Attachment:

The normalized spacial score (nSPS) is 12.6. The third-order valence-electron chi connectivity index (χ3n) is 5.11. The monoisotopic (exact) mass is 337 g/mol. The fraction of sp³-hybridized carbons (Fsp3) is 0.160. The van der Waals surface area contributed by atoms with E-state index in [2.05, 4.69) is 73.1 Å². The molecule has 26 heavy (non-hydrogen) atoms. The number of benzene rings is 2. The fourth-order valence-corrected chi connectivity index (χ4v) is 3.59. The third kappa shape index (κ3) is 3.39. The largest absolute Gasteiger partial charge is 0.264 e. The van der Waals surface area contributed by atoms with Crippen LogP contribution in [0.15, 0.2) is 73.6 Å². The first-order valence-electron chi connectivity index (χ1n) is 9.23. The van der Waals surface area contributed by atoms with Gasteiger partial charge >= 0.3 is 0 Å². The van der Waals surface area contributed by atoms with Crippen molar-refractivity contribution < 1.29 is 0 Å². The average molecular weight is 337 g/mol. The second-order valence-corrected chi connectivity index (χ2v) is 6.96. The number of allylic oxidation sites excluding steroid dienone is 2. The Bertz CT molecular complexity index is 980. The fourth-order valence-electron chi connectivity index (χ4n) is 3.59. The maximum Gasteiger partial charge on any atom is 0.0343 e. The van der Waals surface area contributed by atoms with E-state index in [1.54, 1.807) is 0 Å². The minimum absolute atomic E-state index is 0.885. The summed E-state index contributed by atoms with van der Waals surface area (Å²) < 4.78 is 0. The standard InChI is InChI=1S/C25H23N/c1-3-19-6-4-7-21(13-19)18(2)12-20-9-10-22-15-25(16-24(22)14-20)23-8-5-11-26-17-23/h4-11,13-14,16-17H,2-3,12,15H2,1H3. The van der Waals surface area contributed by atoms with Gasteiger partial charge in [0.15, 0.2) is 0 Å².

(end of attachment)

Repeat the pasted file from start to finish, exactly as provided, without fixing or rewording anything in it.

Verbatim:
The normalized spacial score (nSPS) is 12.6. The third-order valence-electron chi connectivity index (χ3n) is 5.11. The monoisotopic (exact) mass is 337 g/mol. The fraction of sp³-hybridized carbons (Fsp3) is 0.160. The van der Waals surface area contributed by atoms with E-state index in [2.05, 4.69) is 73.1 Å². The molecule has 26 heavy (non-hydrogen) atoms. The number of benzene rings is 2. The fourth-order valence-corrected chi connectivity index (χ4v) is 3.59. The third kappa shape index (κ3) is 3.39. The largest absolute Gasteiger partial charge is 0.264 e. The van der Waals surface area contributed by atoms with Crippen LogP contribution in [0.15, 0.2) is 73.6 Å². The first-order valence-electron chi connectivity index (χ1n) is 9.23. The van der Waals surface area contributed by atoms with Gasteiger partial charge >= 0.3 is 0 Å². The van der Waals surface area contributed by atoms with Crippen molar-refractivity contribution < 1.29 is 0 Å². The average molecular weight is 337 g/mol. The second-order valence-corrected chi connectivity index (χ2v) is 6.96. The number of allylic oxidation sites excluding steroid dienone is 2. The Bertz CT molecular complexity index is 980. The fourth-order valence-electron chi connectivity index (χ4n) is 3.59. The maximum Gasteiger partial charge on any atom is 0.0343 e. The van der Waals surface area contributed by atoms with E-state index in [1.54, 1.807) is 0 Å². The minimum absolute atomic E-state index is 0.885. The summed E-state index contributed by atoms with van der Waals surface area (Å²) < 4.78 is 0. The standard InChI is InChI=1S/C25H23N/c1-3-19-6-4-7-21(13-19)18(2)12-20-9-10-22-15-25(16-24(22)14-20)23-8-5-11-26-17-23/h4-11,13-14,16-17H,2-3,12,15H2,1H3. The van der Waals surface area contributed by atoms with Gasteiger partial charge in [0.15, 0.2) is 0 Å².